Watched Zhang Yimou’s House of Flying Daggers yesterday. All by myself, which is fast becoming my favourite way to watch movies. Just me in my head.
I loved Yimou’s Hero, which was a phenomenally visual experience. Flying Daggers tops that for meticulously choreographed fights, if not colour. Belongs to the Wuxia genre, Wikipedia tells me, with its trademark martial arts heroes.
859 AD. Feng Tian county, China. The House of Flying Daggers is a secret rebel society that robs the rich to give to the poor. Government lawkeepers, Captains Jin and Leo, have assassinated the leader of the Daggers and have now been ordered to kill the new leader within ten days. There is a new dancer in the Peony Palace, the local brothel. The Captains have information that the blind girl Mei is the daughter of the old leader, here to have her revenge. After first trying conventional methods of arrest and interrogation, they decide to approach it differently. Jin goes undercover as a lone warrior and rescues Mei and aids her escape, hoping that she will lead them to the headquarters of the Flying Daggers. Some things go to plan and some don’t.
That then is the bare bones plot. But it is how Zhang Yimou clothes it that is so remarkable. Early on, Captain Leo challenges Mei to a round of the Echo game and the scene is set lushly in tones of peach and turquoise. She stands surrounded by drums, and as he flings beans that ricochet off them, she must imitate the patterns. The sound is designed as well as everything else in the movie.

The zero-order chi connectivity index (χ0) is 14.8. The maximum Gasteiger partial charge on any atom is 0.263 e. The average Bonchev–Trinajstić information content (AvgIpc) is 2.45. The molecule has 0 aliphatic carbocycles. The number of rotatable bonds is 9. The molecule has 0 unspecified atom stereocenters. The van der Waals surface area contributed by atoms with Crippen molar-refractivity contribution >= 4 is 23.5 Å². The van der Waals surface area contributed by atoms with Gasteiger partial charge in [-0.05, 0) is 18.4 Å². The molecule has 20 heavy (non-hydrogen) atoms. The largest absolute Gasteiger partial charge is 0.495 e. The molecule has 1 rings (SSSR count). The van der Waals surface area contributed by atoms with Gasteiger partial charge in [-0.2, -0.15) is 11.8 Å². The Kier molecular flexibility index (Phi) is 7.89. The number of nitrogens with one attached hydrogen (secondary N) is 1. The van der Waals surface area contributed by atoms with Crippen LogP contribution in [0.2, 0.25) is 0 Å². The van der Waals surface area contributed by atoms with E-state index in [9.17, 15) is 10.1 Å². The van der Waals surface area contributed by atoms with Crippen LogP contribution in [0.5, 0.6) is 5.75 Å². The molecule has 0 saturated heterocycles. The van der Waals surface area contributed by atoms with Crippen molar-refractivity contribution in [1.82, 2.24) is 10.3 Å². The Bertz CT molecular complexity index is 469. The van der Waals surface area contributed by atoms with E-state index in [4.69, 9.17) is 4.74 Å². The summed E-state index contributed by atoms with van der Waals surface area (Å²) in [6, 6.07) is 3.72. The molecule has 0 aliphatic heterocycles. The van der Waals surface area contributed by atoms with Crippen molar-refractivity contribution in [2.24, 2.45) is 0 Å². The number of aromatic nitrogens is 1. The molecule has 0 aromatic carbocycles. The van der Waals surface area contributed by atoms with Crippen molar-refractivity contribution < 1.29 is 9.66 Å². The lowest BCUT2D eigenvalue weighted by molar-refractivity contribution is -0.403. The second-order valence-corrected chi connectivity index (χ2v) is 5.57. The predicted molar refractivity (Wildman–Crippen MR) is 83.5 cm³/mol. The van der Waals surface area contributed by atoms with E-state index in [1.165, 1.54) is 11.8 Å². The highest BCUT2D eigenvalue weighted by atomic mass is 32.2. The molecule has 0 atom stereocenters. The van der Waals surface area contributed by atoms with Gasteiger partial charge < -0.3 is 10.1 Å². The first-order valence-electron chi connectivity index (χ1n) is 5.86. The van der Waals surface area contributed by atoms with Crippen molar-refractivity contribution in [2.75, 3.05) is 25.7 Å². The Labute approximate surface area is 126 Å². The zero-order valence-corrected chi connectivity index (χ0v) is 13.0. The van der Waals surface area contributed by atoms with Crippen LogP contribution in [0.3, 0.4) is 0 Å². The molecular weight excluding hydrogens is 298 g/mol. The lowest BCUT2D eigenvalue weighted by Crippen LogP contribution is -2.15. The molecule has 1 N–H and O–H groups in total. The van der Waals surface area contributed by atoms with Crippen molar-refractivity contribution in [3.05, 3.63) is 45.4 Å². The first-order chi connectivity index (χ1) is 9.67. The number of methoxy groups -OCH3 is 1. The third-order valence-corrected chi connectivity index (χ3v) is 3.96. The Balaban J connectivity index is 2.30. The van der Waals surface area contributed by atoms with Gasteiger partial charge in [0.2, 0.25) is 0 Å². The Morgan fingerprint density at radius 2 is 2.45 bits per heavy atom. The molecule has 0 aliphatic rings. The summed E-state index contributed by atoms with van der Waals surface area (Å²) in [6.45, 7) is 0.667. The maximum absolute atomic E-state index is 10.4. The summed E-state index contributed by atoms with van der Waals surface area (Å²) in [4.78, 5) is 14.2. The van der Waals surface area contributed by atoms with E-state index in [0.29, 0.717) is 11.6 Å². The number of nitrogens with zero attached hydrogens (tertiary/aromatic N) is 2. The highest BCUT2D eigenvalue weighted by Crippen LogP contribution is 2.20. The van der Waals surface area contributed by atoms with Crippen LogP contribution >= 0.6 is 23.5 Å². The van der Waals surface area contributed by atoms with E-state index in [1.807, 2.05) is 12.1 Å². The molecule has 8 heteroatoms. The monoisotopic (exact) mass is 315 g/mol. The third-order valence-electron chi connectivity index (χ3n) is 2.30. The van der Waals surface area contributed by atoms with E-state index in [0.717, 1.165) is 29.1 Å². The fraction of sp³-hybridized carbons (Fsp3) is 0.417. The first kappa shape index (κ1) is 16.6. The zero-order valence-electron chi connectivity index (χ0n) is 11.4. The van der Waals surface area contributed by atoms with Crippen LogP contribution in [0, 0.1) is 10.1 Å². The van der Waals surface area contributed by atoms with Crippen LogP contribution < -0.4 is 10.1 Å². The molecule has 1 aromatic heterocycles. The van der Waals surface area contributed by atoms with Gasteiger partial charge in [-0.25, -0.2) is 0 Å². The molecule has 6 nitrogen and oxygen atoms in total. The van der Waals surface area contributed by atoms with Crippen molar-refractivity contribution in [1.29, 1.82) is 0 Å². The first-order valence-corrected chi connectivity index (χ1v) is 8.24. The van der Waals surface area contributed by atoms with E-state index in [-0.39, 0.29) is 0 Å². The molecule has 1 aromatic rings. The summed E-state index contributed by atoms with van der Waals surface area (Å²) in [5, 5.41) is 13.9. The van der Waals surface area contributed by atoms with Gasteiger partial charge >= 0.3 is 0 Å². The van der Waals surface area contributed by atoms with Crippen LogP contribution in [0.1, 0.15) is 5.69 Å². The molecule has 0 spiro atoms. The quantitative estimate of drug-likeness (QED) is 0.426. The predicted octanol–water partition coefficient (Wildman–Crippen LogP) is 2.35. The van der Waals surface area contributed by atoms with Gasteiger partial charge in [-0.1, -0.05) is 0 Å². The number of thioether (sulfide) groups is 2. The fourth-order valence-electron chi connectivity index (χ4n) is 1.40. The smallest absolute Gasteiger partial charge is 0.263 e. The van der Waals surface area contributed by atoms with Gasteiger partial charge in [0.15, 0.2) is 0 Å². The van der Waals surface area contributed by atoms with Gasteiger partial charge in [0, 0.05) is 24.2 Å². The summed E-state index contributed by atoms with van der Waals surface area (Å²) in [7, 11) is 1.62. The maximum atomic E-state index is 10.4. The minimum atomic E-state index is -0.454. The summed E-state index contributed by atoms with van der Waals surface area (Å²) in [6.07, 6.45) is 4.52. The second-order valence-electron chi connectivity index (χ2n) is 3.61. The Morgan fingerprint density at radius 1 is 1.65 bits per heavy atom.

Later as the General’s men hunt down Mei and Jin, there is one prolonged, beautifully-choreographed battle in a bamboo forest, where the shoot is used in the most versatile of ways. Soldiers swing from the very tops of swaying trees, attacking the two and finally trapping them in a rather stunning-looking cage.
The plot twists and turns, and the tragic climax takes place with a blazing red-orange autumnal forest as backdrop. As the pitch rises, black clouds gather and pelt down snow, leaching the colour out of the scene, leaving behind snowwhite frames. Inevitably, the virgin snow is soon sullied. Blood is spilled in an orgy of machismo and the tale breathes its last.
On the whole, I liked Hero more. There was greater control there, I think; it was tauter and altogether more deliberate. In Flying Daggers, emotions descended too easily to melodrama and for all its beauty, it was less noble.